Tamara Harms                                                            Assistant Professor                                    Department of Biology & Wildlife                       Institute of Arctic Biology

Tamara is an ecosystem ecologist and biogeochemist interested in the effects of spatial heterogeneity and hydrologic flowpaths on elemental cycles. She has studied desert riparian zones and streams, urban ecosystems, and boreal and arctic catchments. Current foci include: biogeochemical indicators of ecosystem resilience; responses of carbon, nitrogen, and phosphorus cycles to permafrost thaw; and influences of the hydrologic regime on desert streams.                                                 


Melanie Burnett (B.S., Colorado State)
M.S. student
Melanie is studying denitrification and N2O emission in soils and sediments of the boreal forest. She is working on the Bonanza Creek LTER’s Regional Site Network of stands varying in fire history.

Karen Jorgenson (B.S., Western Washington University)
Karen contributes her expertise to keeping data flowing from both the lab and field.

Rachel Voight (B.S., Oakland University)
Lab manager
Rachel manages lab and field logistics, tames analytical instruments, and has an inordinate fondness for data loggers. She is also an M.S. student in Jay Jones’ lab, studying CO2 emission from boreal streams.

Alex Webster (Ph.D., University of California Davis)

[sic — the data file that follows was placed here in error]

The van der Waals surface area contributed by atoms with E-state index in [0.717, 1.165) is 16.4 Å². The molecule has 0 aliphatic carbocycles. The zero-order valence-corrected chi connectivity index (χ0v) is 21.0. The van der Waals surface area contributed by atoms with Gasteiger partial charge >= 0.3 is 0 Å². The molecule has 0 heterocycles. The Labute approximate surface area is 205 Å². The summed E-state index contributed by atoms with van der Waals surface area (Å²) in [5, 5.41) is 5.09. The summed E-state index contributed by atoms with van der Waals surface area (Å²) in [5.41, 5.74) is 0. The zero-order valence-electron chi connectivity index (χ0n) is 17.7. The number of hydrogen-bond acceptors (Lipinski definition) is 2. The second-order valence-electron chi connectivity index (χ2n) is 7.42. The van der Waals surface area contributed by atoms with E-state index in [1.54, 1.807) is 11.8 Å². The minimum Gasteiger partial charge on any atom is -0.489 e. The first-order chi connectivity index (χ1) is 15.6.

Post-doctoral research associate
Alex is applying expertise in landscape ecology to study how high-frequency stream chemistry might provide indicators of ecological resilience and impending state changes in the boreal forest.




Audrey Mutschlecner                                             M.S., 2017

Audrey studied dissolved organic matter, finding that phosphorus accelerates retention of DOM in boreal and arctic streams. She earned a B.A. in environmental studies at Wellesley College. Audrey worked as a summer technician on our SCALER project prior to beginning graduate school. She managed the lab after completing her master’s, contributing to field work in Arizona, overseeing instream sensors, and organizing local sampling campaigns in Goldstream Valley.

Emily Longano

Graduate students
Sarah “Ludda” Ludwig
— Biogeochemistry of arctic hillslopes
Rebecca Risser — Nutrient retention on arctic hillslopes

Kelsey Blake
(U Vic) — Water tracks
Arianna Cocallas (Beloit College) — High-frequency biogeochemistry of boreal streams
Chris Cook (UNC) — Transient storage in arctic water tracks
Michael Folke (ASU) — Trophic dynamics of desert streams
Margit Jaeger (UAF) — Water tracks
Dani Kirsch (SE Missouri St) — Food chain efficiency in desert streams
Stephanie Li (UCSD) — Nutrient limitation in desert streams
Margaret Zahrah (Tufts) — Denitrification in thermokarst lake sediments